1: # A Test.
5: * All documents must be HTML ready (the eternal <, >, &, etc.).
6: The ability to inline HTML can cause additional problems.
7: * There seems to be no easy way to define custom macros (cf. &os;, etc.).
8: * When using [toc], only the H1-headers are enumerated in the table of
9: contents. Also: headers are not enumerated in the body text.
13: * Much, much clearer syntax compared to XML. The *Markdown* almost resembles
14: plain text. This should be a big benefit in lowering the barriers of entry
15: to documentation.
17: * [About NetBSD](#intro-about)
18: * [What is NetBSD?](#intro-whatis)
19: * [The story of NetBSD](#intro-story)
20: * [NetBSD features](#intro-features)
21: * [Supported platforms](#intro-platforms)
22: * [NetBSD's target users](#intro-users)
23: * [Applications of NetBSD](#intro-applications)
24: * [How to get NetBSD](#intro-get)
26: <h2 id="intro-about">About NetBSD</h2>
28: <h3 id="intro-whatis">What is NetBSD?</h3>
30: NetBSD is a free, fast, secure, and highly portable Unix-like Open Source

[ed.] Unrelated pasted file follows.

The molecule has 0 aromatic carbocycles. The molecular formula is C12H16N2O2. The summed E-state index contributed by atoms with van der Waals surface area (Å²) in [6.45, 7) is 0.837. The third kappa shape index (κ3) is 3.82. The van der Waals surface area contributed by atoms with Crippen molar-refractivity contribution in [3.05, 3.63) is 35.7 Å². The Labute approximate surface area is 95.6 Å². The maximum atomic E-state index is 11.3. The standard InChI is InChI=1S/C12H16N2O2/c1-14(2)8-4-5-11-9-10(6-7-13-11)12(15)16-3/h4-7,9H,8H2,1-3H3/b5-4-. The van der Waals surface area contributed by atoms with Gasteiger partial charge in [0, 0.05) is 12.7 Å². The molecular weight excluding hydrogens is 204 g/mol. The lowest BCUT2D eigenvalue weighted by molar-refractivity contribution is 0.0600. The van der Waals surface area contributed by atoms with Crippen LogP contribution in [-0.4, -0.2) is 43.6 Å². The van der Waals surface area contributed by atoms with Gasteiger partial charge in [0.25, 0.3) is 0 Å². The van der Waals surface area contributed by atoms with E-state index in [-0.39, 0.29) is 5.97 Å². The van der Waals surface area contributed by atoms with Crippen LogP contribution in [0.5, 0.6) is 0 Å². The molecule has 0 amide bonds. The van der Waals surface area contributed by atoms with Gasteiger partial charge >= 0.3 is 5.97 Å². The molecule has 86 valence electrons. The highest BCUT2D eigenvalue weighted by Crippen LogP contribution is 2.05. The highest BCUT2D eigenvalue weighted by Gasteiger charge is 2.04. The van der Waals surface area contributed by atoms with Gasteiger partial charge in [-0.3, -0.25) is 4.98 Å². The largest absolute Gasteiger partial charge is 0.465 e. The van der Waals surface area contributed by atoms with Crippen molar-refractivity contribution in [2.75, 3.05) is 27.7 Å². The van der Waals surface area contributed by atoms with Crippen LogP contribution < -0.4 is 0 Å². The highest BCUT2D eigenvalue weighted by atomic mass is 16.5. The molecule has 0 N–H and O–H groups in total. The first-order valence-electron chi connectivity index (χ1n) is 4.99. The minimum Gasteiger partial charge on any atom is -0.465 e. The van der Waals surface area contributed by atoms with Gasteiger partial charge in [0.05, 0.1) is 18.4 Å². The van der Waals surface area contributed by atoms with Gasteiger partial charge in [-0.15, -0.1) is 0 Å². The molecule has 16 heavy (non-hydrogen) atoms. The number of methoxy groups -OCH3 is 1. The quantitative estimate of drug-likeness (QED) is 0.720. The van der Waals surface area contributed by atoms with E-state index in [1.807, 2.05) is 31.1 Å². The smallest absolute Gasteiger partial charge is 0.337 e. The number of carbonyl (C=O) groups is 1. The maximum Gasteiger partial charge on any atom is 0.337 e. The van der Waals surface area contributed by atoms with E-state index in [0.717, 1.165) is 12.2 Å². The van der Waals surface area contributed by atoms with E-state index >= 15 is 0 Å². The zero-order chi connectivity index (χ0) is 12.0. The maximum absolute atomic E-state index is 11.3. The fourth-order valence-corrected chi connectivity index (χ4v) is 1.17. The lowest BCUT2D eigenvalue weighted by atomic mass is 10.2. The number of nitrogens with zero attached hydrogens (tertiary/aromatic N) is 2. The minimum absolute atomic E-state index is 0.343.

31: operating system. It is available for many platforms, from 64-bit x86 servers
32: and PC desktop systems to embedded ARM and MIPS based devices. Its clean design
33: and advanced features make it excellent in both production and research
34: environments, and it is user-supported with complete source. Many applications
35: are easily available through pkgsrc, the NetBSD Packages Collection.
37: <h3 id="intro-story">The story of NetBSD</h3>
39: The first version of NetBSD (0.8) dates back to 1993 and springs from the
40: 4.3BSD Lite operating system, a version of Unix developed at the University
41: of California, Berkeley (BSD = Berkeley Software Distribution), and from the
42: 386BSD system, the first BSD port to the Intel 386 CPU. In the following
43: years, modifications from the 4.4BSD Lite release (the last release from the
44: Berkeley group) were integrated into the system. The BSD branch of Unix has
45: had a great importance and influence on the history of Unix-like operating
46: systems, to which it has contributed many tools, ideas and improvements
47: which are now standard: the vi editor, the C shell, job control, the
48: Berkeley fast file system, reliable signals, support for virtual memory and